Banks. They’re supposed to hold on to your money. And occasionally, make money for you, that is, when they’re not bilking you by charging you outlandish interest rates and service fees, all the while paying out rock bottom interest rates for your hard-earned savings. And they’re supposed to be secure. After all, how are they going to win peoples’ business if they’re not?
That’s the basic premise, and while it’s not The Wealth of Nations, it is an undeniable truth. Banks need to protect their servers, just like any business that safeguards personal information. So it’s not a stretch to say that several banks in the UK are in dire need of reassessing their security measures.
As if the UK banking system needed more scandal than that with which they’re already dealing, several media outlets are reporting that several large banks across the pond are not only infected with malware, their networks are, indeed, zombies on a botnet. Yes, the same banks that protect your personal information, your money, and those teeny-weenie little interest payments that they routinely doll out.
And it’s not just any botnet, either. It’s the granddaddy of all botnets, the nefarious Conficker. According to the BBC, a study conducted by the University of Delft in The Netherlands, and independent data from Cloudmark and an unnamed organization that runs spam traps, revealed that 20 spam incidents connected to UK banks were recorded in 2013.
“It is likely that the computers were compromised when bank staff and contractors were caught out by booby-trapped email attachments,” the BBC reports. “Some of those infected machines are also likely to have been enrolled in a botnet – a large network of hijacked computers that are used by cybercriminals to distribute spam and viruses, attack other websites or as a source of saleable personal data.”
This isn’t the first time such activity has been seen in the banking system. In 2011 and 2012, malicious activity was detected, although the numbers were lower than what’s been observed this year. Of those previous incidents, some “involved addresses that have been sending junk for months but others were addresses seen sending spam for the first time,” which suggests that the infections were repeated, new infections, rather than a single static event.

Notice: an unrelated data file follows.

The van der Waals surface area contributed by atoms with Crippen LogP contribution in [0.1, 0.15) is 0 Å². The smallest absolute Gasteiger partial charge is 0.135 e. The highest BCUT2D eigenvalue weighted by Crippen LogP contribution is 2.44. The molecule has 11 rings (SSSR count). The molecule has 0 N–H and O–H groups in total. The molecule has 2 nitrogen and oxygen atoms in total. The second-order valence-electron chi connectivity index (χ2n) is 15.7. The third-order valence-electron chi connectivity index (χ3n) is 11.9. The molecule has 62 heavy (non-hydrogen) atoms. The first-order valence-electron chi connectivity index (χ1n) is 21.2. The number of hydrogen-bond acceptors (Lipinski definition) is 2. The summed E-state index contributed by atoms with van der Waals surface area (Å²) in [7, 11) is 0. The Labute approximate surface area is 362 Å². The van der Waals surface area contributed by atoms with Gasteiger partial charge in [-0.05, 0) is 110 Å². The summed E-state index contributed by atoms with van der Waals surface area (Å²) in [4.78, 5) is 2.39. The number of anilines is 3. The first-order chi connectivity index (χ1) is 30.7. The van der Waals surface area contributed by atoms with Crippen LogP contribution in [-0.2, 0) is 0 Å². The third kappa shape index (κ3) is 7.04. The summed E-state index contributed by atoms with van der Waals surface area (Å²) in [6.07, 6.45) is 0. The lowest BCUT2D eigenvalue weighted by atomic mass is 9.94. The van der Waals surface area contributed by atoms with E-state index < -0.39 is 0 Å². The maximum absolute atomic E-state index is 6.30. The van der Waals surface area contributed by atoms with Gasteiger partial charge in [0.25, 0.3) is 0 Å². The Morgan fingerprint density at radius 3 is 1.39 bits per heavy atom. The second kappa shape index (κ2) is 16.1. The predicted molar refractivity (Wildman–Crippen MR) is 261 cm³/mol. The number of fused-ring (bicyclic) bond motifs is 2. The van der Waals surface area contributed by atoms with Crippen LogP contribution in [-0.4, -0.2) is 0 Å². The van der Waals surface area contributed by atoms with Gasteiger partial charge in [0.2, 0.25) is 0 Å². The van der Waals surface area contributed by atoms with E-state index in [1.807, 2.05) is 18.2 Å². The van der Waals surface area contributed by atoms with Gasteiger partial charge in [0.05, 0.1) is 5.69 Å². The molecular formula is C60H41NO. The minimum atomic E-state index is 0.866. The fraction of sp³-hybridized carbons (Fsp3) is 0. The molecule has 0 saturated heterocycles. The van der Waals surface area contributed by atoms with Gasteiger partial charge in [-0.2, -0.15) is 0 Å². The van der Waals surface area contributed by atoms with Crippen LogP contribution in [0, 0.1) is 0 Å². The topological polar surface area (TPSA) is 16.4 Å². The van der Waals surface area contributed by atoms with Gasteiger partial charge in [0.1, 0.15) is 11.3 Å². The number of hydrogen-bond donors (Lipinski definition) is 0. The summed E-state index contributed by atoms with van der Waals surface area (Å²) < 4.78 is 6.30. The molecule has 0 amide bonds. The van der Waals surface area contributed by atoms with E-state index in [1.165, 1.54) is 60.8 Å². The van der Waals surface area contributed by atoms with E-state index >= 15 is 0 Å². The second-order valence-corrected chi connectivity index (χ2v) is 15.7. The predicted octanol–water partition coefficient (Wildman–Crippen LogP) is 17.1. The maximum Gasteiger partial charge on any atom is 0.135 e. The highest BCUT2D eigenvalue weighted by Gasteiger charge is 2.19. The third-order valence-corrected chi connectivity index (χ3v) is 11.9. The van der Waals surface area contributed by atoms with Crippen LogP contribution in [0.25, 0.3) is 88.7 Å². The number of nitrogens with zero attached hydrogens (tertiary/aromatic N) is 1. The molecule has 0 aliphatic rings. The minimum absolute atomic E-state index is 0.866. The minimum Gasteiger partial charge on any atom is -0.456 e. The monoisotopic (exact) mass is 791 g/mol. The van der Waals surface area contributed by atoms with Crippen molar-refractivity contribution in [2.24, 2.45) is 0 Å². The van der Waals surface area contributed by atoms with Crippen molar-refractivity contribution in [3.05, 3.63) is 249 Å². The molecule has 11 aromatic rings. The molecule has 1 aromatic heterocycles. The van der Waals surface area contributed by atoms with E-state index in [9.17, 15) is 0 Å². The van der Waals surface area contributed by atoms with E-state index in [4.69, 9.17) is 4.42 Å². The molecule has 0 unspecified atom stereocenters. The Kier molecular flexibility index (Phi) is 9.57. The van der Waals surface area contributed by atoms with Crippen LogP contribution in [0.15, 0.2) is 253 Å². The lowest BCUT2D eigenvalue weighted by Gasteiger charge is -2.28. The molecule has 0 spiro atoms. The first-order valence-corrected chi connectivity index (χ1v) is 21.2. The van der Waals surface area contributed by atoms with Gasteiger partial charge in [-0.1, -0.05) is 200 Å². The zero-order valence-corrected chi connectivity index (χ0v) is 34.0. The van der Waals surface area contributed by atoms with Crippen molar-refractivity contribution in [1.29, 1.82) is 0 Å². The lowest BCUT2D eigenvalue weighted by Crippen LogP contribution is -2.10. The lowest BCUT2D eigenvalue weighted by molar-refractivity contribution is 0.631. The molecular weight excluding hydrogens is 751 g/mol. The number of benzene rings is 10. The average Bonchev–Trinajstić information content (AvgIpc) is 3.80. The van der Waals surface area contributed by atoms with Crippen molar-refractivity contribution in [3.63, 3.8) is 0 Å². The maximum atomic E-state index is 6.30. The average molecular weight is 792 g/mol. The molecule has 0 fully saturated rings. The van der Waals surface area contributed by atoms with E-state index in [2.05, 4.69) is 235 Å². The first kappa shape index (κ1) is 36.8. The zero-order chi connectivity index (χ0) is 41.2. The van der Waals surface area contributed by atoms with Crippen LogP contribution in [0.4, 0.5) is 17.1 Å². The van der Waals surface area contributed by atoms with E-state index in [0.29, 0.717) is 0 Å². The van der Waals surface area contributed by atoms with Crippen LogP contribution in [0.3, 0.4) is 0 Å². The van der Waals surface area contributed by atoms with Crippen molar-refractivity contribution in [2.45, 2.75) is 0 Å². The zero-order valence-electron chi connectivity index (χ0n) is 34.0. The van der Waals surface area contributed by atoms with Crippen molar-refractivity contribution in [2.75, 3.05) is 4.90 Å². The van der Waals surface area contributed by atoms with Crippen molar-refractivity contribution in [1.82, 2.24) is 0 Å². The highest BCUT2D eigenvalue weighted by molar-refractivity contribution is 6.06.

Referring to data other than what was used to record the aforementioned numbers, BBC points out that in 2012 and 2013, the data indicated “fewer incidents year-on-year but revealed that seven corporate bank networks are regularly sending out junk, five are home to machines that are part of the well known Conficker botnet and eight are regular sources of malicious activity.”
Sources inside the UK banking system also told the BBC that they’re handling up to a dozen employee-related incidents each month of malware infections, which is par for the course in any corporate network. But BBC also reports that James Lyne, global head of security for Sophos, points out that a bank whose network was infected with a botnet would be “exceptionally concerning,” and that such an infection would “give attackers a foothold that they can exploit.”
In a ‘well, DUH’ moment, Michel van Eeten, a professor at the University of Delft who leads the botnet research team , says that “There should be no spam coming out of these networks,” and points out that some of the bank networks studied by the group showed a ‘relatively consistent’ infection problem, which would be troubling to any IT professional, but if you’re a bank…whoa.
The BBC reports that van Eeten also “worried about the continuing presence of machines that were part of the Conficker botnet because the exploit used to create that network has been known about and fixable for five years,” a commentary which sort of nails the crux of the problem to the proverbial [fire]wall. In not so many words, the good professor’s observation points out that the banks themselves may have a systemic problem that goes beyond just hardware and software security. And he reflects what you’re probably thinking about banks in the UK. “If they are vulnerable to that you have to wonder what else they are vulnerable to…This might show they can fall victim to a targeted attack more easily because those are much harder to avoid falling into.”
The BBC says that “One example of the types of targeted attack finance firms have to deal with is malware that only springs to life when it spots that it has infected a machine sitting on a bank network.” And that just compounds what appears to be a serious problem.
If you’re in the UK, you may want to close out your accounts and hide your money under a mattress. Sounds like it would be safer, and let’s face it: you won’t miss the interest.